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Ask DN: CMS Recommendations?

almost 7 years ago from , Designer

Hello all, I am fairly new to web design and would like to find some recommendations for a nice modern CMS. Hopefully the question isn't too vague. Basically just let me know your favorites.

20 comments

  • Evan KnightEvan Knight, almost 7 years ago

    Lots of info here: https://news.layervault.com/stories/12434-ask-dn-what-cms-are-you-using-for-your-portfolio

    4 points
  • Matt SoriaMatt Soria, almost 7 years ago

    Just finished redoing my own site with Statamic, and I love it. The control panel UI is great, super simple, really straightforward, but the strength of the system lies within the file structure, and you make it do just about anything you'd want - for instance, controlling what fields you want to be available for a certain page or post type. On one type of post or page I could have the fields title, date, categories, featured image, content area 1, content area 2, etc., and on another page or post I can set an entirely different set. It's great!

    It's still quite young, so there are some small features that might be missing, but even still I find it picks up where other CMSs that I've used fall short, and new updates are rolled out all the time. TRY IT.

    2 points
    • Luke JonesLuke Jones, over 6 years ago

      I second this. You can create and deploy a dynamic site in a short period of time, and it is a very quick CMS. I’ve had people not realise they’ve changed page on my site because of the speed.

      0 points
  • Naim SheriffNaim Sheriff, almost 7 years ago

    Check out http://www.siteleaf.com/ by the guys at Oak Studio

    2 points
    • ben johnstonben johnston, almost 7 years ago

      I can vouch. Fits super easily — at least in my case — into existing design workflows and tooling, and the admin ui is excellent for even non-technical content editors or clients. High value, low cost, solid product.

      0 points
  • Weston VierreggerWeston Vierregger, almost 7 years ago

    I'm in the camp of believing a CMS isn't really necessary for a small-to-mid-size portfolio, and could actually be a great opportunity to teach yourself some code or experiment a little bit.

    However, I've also heard great things about Craft CMS, Koken, Anchor CMS, Secretary, and Kirby— all of which range from minimal to substantial backends. The usual suspects are Wordpress and Drupal (overkill, in my opinion, but the range of plugins and templates for these CMS's are their killer feature), and I've seen some people using Tumblr as well. If you have the access and ability to install multiple CMS's on your site/server, I'd definitely recommend spinning a couple up and seeing what works for you!

    2 points
    • Kyle A , almost 7 years ago (edited almost 7 years ago )

      edited below, double reply.

      0 points
    • Kyle A , almost 7 years ago

      I'm not using this for a portfolio site. I just want to know what is out there so that I can window shop a bit and get familiar with using them. Thank you for the suggestions!

      0 points
  • Dennis EusebioDennis Eusebio, almost 7 years ago

    I've used Expression Engine in the past but the community has died down quite a bit. Still a large library of great plugins and nowadays you can setup a good git deployment workflow that makes it a bit cleaner.

    1 point
  • Arthur TayracArthur Tayrac, almost 7 years ago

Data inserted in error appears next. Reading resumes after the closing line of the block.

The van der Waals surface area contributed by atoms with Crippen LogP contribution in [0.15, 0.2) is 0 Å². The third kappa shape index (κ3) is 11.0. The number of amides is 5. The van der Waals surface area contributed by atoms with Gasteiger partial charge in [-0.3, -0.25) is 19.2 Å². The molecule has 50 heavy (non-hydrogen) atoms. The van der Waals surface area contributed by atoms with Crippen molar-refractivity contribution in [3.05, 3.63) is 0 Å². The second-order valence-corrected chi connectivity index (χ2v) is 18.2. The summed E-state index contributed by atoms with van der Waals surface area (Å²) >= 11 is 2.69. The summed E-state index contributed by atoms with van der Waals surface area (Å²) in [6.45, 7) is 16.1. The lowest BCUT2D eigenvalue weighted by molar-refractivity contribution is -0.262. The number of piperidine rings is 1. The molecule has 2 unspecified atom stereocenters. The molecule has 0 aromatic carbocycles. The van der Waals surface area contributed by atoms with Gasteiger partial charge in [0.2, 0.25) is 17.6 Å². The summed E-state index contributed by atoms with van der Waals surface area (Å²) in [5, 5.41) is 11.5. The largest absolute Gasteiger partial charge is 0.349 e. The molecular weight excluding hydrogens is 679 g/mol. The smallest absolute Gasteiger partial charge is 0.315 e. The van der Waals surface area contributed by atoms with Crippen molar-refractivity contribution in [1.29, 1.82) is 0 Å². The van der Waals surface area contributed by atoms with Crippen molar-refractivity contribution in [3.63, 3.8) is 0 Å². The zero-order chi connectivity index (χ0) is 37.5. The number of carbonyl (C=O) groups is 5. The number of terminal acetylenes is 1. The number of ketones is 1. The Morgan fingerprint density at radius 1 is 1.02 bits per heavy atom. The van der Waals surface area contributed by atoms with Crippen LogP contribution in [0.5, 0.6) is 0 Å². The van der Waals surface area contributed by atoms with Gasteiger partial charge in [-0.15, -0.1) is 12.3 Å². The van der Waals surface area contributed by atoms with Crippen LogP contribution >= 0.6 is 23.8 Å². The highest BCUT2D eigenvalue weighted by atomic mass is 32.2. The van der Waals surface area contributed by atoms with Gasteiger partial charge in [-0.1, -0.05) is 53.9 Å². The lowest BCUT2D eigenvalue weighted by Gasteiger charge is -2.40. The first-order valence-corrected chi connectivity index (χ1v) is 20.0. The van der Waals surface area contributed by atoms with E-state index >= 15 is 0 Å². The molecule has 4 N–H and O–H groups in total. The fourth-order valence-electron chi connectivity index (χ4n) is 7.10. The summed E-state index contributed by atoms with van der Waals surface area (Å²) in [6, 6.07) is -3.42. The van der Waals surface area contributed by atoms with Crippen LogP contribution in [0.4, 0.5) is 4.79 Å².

Prismic.io — https://prismic.io/

    1 point
  • Matt Pinheiro, almost 7 years ago

    Simple and seems nice. Cockpit

    Have used only for a couple test, no production sites. Can't testify on its stability.

    1 point
  • Marià Codina i FerrésMarià Codina i Ferrés, almost 7 years ago (edited almost 7 years ago )

    For small sites I like a lot Stacey (check its GitHub Page for latest version), that is similar than Kirby but free. Another interesting thing (that I don't know whether to call it CMS) will be Selector*, but for the moment is still under development.

    1 point
  • mewo a, almost 7 years ago

    This looks promising but not quite ready yet http://keystonejs.com/ built on node.js and express.

    1 point
  • Luke Murphy-WearmouthLuke Murphy-Wearmouth, almost 7 years ago

    Second Perch. It's great if you're used to building straight HTML/CSS and not too hot on php yet. They can step you through turning a site into a series of templates quite easily.

    Ghost (http://ghost.org) is a good option if you're looking for something more on the blog side, but does require a little bit of node.js knowledge.

    I wouldn't write off Wordpress if you're looking for something more powerful. My current Wordpress setup is Wordpress + Blank Slate Theme: a stripped back theme that gives you the bare bones of what you need, devoid of styling, to built upon + Advanced Custom Fields: A plugin that allows you to create custom fields easily for pages and posts. Basically turns Wordpress into a proper CMS + Contact Form 7: Takes care of any forms you need quite easily.

    1 point
  • Katie HarronKatie Harron, almost 7 years ago

    Jekyll is definitely my favorite - http://jekyllrb.com/

    0 points
  • Abby Larner, almost 7 years ago

    Hey Kyle! I've been working on a startup called 900dpi. We offer a simple CMS for static websites that can be implemented using only HTML and CSS. With 900dpi you can also add forms, includes, and a blog (coming very soon :) ) We use Dropbox to hold all of the files, so there's not even any server setup needed. I'm also a freelancer (with no back-end knowledge), and I've been using 900dpi for all of my clients. They really like how simple it is to use and that means less work for me :) Good luck!

    0 points
  • George KukaGeorge Kuka, almost 7 years ago

    On top of the ones Weston mentioned also check out Perch.

    http://grabaperch.com/

    0 points